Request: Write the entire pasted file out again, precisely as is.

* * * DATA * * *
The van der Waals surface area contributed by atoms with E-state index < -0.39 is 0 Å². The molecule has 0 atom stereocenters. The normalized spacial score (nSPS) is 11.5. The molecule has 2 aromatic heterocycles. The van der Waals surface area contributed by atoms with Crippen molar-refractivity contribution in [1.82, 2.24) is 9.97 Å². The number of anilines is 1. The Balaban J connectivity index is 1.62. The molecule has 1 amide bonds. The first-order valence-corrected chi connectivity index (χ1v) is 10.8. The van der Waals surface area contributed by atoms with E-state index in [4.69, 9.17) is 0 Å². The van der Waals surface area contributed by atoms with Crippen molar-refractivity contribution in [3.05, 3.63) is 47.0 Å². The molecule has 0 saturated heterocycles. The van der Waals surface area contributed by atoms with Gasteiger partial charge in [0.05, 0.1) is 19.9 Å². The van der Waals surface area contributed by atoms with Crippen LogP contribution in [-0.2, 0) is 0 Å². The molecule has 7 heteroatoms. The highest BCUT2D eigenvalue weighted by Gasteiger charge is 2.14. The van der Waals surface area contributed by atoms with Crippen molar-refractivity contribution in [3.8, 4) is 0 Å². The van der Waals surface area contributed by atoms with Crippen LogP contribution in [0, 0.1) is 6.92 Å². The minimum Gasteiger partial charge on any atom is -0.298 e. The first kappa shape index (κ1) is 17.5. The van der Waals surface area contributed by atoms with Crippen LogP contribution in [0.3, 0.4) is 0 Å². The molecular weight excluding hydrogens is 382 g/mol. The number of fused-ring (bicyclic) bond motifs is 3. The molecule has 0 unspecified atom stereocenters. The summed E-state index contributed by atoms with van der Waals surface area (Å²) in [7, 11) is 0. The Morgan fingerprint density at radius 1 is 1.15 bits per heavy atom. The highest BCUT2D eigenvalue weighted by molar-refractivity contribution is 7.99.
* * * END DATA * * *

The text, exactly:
The van der Waals surface area contributed by atoms with E-state index < -0.39 is 0 Å². The molecule has 0 atom stereocenters. The normalized spacial score (nSPS) is 11.5. The molecule has 2 aromatic heterocycles. The van der Waals surface area contributed by atoms with Crippen molar-refractivity contribution in [1.82, 2.24) is 9.97 Å². The number of anilines is 1. The Balaban J connectivity index is 1.62. The molecule has 1 amide bonds. The first-order valence-corrected chi connectivity index (χ1v) is 10.8. The van der Waals surface area contributed by atoms with E-state index in [4.69, 9.17) is 0 Å². The van der Waals surface area contributed by atoms with Crippen molar-refractivity contribution in [3.05, 3.63) is 47.0 Å². The molecule has 0 saturated heterocycles. The van der Waals surface area contributed by atoms with Gasteiger partial charge in [0.05, 0.1) is 19.9 Å². The van der Waals surface area contributed by atoms with Crippen LogP contribution in [-0.2, 0) is 0 Å². The molecule has 7 heteroatoms. The highest BCUT2D eigenvalue weighted by Gasteiger charge is 2.14. The van der Waals surface area contributed by atoms with Crippen molar-refractivity contribution in [3.8, 4) is 0 Å². The van der Waals surface area contributed by atoms with Crippen LogP contribution in [0, 0.1) is 6.92 Å². The minimum Gasteiger partial charge on any atom is -0.298 e. The first kappa shape index (κ1) is 17.5. The van der Waals surface area contributed by atoms with Crippen LogP contribution in [0.3, 0.4) is 0 Å². The molecular weight excluding hydrogens is 382 g/mol. The number of fused-ring (bicyclic) bond motifs is 3. The molecule has 0 unspecified atom stereocenters. The summed E-state index contributed by atoms with van der Waals surface area (Å²) in [7, 11) is 0. The Morgan fingerprint density at radius 1 is 1.15 bits per heavy atom. The highest BCUT2D eigenvalue weighted by molar-refractivity contribution is 7.99.